BAGHDAD, (Reuters) – Dozens of suspected Sunni insurgents attacked a small town near Baghdad at dusk on Thursday and killed at least 25 people and possibly many more, police and a local politician said on Friday.
Police recovered 21 bodies, mostly of Shi’ite Muslim migrant workers, from a brick factory at Nahrawan, municipal council leader Alaa Abdul Sahab al-Lamy told Reuters. A further four were brought from the local power station, he added.
It was one of the bloodiest incidents after 10 days of sectarian violence that have pushed Iraq to the brink of civil war following the bombing of a Shi’ite shrine on Feb. 22. Last week, 47 people were killed near Nahrawan after attending what police said was a demonstration calling for Muslim unity.
Police and Interior Ministry sources in Baghdad said they could not confirm a total death toll but said nine guards at the power station were killed along with “many” factory workers.
“This was a sectarian attack,” Lamy said, adding that police feared further bodies might still be found at the brick plant.
“We understand there are bodies everywhere around the factory, in the fields,” one Interior Ministry official in Baghdad said. “The police cannot retrieve them all because they afraid to venture in without more military protection.”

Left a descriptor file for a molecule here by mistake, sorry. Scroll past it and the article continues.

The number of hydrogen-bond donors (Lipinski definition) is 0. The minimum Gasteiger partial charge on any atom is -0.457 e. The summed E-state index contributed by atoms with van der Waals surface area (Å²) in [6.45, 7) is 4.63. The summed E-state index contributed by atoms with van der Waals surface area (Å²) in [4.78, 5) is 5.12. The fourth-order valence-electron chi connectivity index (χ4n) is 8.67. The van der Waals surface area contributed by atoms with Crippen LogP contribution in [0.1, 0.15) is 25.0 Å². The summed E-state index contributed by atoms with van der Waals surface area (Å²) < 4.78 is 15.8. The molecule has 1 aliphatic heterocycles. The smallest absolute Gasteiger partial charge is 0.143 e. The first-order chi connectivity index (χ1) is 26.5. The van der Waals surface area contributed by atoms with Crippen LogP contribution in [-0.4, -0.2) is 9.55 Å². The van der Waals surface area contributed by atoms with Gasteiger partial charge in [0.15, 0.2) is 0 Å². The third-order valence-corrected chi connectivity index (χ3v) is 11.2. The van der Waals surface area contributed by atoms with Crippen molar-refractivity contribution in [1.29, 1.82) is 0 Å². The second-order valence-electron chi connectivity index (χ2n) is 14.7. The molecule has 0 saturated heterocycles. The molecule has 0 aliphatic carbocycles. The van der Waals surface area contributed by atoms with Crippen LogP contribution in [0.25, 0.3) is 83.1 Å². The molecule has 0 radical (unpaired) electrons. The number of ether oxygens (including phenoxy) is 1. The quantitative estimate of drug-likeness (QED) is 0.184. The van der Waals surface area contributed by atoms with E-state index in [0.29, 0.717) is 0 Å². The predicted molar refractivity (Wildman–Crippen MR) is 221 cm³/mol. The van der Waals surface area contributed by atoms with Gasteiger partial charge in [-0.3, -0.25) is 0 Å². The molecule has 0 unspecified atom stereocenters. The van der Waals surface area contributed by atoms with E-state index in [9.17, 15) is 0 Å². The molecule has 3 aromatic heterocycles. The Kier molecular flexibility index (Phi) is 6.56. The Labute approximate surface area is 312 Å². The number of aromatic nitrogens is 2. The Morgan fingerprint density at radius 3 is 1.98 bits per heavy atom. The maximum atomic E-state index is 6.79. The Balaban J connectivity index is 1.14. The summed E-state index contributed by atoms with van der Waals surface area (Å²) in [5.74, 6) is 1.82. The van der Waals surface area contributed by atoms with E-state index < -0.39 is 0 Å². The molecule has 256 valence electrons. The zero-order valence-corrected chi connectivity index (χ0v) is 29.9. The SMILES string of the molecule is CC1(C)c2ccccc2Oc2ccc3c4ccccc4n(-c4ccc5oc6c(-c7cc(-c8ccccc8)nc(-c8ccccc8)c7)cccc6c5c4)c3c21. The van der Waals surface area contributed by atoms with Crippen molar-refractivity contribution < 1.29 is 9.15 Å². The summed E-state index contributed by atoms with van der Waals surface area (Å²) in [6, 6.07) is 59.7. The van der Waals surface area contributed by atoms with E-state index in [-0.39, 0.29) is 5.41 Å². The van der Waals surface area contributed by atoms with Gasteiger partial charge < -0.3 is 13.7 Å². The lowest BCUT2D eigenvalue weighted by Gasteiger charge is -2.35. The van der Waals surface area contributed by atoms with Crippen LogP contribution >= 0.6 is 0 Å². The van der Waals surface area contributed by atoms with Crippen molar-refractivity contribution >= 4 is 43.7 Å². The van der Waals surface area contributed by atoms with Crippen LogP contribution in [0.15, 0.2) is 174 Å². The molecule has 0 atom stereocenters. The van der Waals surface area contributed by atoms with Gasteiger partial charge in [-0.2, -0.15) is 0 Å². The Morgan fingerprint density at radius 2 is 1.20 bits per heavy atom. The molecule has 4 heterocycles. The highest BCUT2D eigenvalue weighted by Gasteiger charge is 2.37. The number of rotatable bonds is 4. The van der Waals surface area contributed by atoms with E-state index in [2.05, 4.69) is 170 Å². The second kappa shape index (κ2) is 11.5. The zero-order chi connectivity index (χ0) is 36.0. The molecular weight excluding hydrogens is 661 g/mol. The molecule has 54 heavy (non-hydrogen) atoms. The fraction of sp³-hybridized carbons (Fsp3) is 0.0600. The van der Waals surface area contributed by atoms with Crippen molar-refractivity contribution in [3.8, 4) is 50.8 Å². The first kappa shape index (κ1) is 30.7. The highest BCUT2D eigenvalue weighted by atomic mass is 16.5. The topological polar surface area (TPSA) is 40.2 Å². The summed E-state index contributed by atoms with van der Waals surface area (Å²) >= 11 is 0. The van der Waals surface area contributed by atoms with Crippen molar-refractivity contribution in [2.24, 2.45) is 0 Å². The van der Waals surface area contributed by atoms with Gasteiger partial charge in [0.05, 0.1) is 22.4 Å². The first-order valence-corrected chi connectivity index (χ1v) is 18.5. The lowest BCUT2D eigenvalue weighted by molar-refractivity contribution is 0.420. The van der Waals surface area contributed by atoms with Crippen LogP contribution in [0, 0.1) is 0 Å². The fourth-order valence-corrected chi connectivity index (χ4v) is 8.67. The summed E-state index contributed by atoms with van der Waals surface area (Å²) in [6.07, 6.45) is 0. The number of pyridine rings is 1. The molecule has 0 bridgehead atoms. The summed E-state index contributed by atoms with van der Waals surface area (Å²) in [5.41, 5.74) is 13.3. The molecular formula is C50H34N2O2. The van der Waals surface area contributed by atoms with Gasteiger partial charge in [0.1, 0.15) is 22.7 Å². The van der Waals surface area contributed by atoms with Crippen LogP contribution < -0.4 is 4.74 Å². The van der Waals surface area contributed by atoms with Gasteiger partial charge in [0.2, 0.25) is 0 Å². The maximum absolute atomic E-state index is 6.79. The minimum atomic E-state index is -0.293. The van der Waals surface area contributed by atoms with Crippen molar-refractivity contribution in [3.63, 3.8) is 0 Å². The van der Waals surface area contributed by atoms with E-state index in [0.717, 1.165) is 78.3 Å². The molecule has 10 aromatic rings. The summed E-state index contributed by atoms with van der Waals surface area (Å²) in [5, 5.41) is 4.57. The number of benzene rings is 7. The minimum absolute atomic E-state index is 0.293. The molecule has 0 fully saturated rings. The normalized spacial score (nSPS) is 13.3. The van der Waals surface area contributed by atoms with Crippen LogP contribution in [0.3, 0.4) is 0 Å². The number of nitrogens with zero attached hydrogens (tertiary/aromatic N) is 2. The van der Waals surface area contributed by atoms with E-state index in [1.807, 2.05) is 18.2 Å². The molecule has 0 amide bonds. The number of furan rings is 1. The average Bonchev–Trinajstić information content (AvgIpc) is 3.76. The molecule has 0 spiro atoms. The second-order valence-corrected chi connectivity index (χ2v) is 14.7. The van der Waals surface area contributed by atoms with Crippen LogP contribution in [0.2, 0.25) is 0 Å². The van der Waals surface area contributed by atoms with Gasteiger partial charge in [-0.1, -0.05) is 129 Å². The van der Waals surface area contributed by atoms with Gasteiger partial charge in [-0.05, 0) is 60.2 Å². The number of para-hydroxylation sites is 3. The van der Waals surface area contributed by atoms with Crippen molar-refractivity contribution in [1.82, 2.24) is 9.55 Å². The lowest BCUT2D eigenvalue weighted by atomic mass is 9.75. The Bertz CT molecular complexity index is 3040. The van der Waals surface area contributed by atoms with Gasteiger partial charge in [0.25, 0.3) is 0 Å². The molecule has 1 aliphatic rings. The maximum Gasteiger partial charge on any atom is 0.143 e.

More than 50 gunmen, believed to be Sunni insurgents allied to al Qaeda and based in Diyala province, entered the town between 5 p.m. and 6 p.m., several police sources said.
They attacked and destroyed the local power plant, killing nine people, before U.S. and Iraqi army units responded. As the gunmen withdrew, they entered the brick factory and began killing people working there.
A U.S. military spokesman in Baghdad said he was unaware of the incident.
Lamy said that of the 21 people whose bodies had been recovered from the factory and brought to the police station in Nahrawan, one was a woman and three were children, including a girl aged about six.
Many of the dead had a single bullet wound to the forehead.
Many brick factories in the area, where Sunni insurgents have been very active, employ Shi’ite workers from southern Iraq.